Lew Rockwell interviews Professor Roderick T. Long about the nature and necessity of the State.
Professor Long stresses that the state is just a bunch of people, not supermen. Its power is an illusion, coercing us only because we consent to be ruled. But education about the State, and alternative networks, empower an ever-greater number to withdraw their consent from the power-hungry, tax-eating, violent apparatus whose abuses result in many evils, including piles of dead bodies.
Anarchy, the absence of a ruler, is impossible, say its opponents. In fact, it is becoming ever more possible, and ever more necessary.
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I fully agree with Long and Rockwell’s position – I have no need to be ruled by a bunch of thieving tyrants.
The State produces nothing and has no goods of its own. Before it can spend, first it must take from the producers of the country. It must use violence against the innocent to fund its evil programs.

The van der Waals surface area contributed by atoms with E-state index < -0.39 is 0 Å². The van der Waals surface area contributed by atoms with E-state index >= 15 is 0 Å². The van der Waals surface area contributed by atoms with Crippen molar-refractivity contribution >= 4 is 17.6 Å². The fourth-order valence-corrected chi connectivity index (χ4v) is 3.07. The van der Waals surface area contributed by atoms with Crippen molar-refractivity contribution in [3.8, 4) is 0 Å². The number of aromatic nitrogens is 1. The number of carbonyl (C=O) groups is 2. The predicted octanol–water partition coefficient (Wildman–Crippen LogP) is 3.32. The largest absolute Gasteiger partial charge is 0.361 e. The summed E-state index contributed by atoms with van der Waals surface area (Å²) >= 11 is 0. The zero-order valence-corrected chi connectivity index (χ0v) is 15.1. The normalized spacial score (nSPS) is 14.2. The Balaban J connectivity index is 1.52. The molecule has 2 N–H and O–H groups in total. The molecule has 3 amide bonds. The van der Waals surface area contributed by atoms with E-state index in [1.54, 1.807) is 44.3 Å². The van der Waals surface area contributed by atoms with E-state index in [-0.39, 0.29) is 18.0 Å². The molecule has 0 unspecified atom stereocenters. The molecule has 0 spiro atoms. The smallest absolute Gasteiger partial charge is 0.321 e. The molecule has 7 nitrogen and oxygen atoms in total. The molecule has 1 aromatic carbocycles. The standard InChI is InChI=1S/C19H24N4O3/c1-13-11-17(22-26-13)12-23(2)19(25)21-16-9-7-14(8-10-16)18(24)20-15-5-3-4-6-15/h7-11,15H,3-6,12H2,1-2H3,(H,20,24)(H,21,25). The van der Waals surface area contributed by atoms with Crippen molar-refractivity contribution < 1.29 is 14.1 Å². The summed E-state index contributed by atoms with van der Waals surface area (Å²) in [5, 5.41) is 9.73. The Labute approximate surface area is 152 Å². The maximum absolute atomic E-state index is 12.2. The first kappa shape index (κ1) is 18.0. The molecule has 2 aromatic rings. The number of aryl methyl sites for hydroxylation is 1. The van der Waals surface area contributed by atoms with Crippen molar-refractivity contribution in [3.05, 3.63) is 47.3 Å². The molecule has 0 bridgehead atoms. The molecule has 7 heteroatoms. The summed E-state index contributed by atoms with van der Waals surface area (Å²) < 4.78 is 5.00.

The State can not wage war against another nation without first waging war against its own people.
The State must use violence against its citizens in order to force them into building bombs and bullets.
The State must use violence against its citizens in order to fund the mercenaries it sends to fight in foreign wars of aggression.
The State constantly uses violence against its own citizens to prevent them from controlling their own property and even their own bodies.
The State has sent more people to an early death than all other unnatural causes in human history.
Professor Long and Lew Rockwell aren’t the only ones who see the evil of the State.
Philosopher Stefan Molyneux interviews Doug Casey:
Doug Casey is a highly respected author, publisher and professional investor who graduated from Georgetown University in 1968.
Doug literally wrote the book on profiting from periods of economic turmoil: his book Crisis Investing spent multiple weeks as #1 on the New York Times bestseller list and became the best-selling financial book of 1980 with 438,640 copies sold; surpassing big-caliber names, like Free to Choose by Milton Friedman, The Real War by Richard Nixon, and Cosmos by Carl Sagan.